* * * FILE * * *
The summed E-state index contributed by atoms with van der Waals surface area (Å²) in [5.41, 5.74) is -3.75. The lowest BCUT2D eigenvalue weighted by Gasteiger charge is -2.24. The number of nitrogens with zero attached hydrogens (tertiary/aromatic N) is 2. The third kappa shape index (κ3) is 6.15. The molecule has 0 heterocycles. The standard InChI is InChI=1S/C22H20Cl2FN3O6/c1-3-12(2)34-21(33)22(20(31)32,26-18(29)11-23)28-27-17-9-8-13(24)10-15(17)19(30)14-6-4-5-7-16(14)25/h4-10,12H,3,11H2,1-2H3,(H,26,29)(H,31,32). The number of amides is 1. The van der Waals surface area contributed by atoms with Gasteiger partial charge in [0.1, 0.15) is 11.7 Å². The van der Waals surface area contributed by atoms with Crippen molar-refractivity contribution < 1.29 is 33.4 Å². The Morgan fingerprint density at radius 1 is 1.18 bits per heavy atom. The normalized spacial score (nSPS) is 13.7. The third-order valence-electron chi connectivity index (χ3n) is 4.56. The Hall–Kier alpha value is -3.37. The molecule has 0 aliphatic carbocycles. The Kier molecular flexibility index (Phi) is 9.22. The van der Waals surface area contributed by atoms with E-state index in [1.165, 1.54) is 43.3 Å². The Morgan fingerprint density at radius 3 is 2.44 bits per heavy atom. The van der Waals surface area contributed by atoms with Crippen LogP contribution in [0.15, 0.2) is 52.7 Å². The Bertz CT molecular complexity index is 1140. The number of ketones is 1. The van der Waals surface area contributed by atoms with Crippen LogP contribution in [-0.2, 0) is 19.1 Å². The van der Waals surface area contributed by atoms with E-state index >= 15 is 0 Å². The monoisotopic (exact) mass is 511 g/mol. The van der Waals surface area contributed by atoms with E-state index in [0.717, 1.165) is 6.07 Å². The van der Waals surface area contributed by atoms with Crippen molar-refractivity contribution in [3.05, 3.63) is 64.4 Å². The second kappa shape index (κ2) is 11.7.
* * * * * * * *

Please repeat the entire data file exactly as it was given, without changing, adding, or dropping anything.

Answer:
The summed E-state index contributed by atoms with van der Waals surface area (Å²) in [5.41, 5.74) is -3.75. The lowest BCUT2D eigenvalue weighted by Gasteiger charge is -2.24. The number of nitrogens with zero attached hydrogens (tertiary/aromatic N) is 2. The third kappa shape index (κ3) is 6.15. The molecule has 0 heterocycles. The standard InChI is InChI=1S/C22H20Cl2FN3O6/c1-3-12(2)34-21(33)22(20(31)32,26-18(29)11-23)28-27-17-9-8-13(24)10-15(17)19(30)14-6-4-5-7-16(14)25/h4-10,12H,3,11H2,1-2H3,(H,26,29)(H,31,32). The number of amides is 1. The van der Waals surface area contributed by atoms with Gasteiger partial charge in [0.1, 0.15) is 11.7 Å². The van der Waals surface area contributed by atoms with Crippen molar-refractivity contribution < 1.29 is 33.4 Å². The Morgan fingerprint density at radius 1 is 1.18 bits per heavy atom. The normalized spacial score (nSPS) is 13.7. The third-order valence-electron chi connectivity index (χ3n) is 4.56. The Hall–Kier alpha value is -3.37. The molecule has 0 aliphatic carbocycles. The Kier molecular flexibility index (Phi) is 9.22. The van der Waals surface area contributed by atoms with E-state index in [1.165, 1.54) is 43.3 Å². The Morgan fingerprint density at radius 3 is 2.44 bits per heavy atom. The van der Waals surface area contributed by atoms with Crippen LogP contribution in [0.15, 0.2) is 52.7 Å². The Bertz CT molecular complexity index is 1140. The number of ketones is 1. The van der Waals surface area contributed by atoms with Crippen LogP contribution in [-0.2, 0) is 19.1 Å². The van der Waals surface area contributed by atoms with E-state index >= 15 is 0 Å². The monoisotopic (exact) mass is 511 g/mol. The van der Waals surface area contributed by atoms with E-state index in [0.717, 1.165) is 6.07 Å². The van der Waals surface area contributed by atoms with Crippen molar-refractivity contribution in [3.05, 3.63) is 64.4 Å². The second kappa shape index (κ2) is 11.7.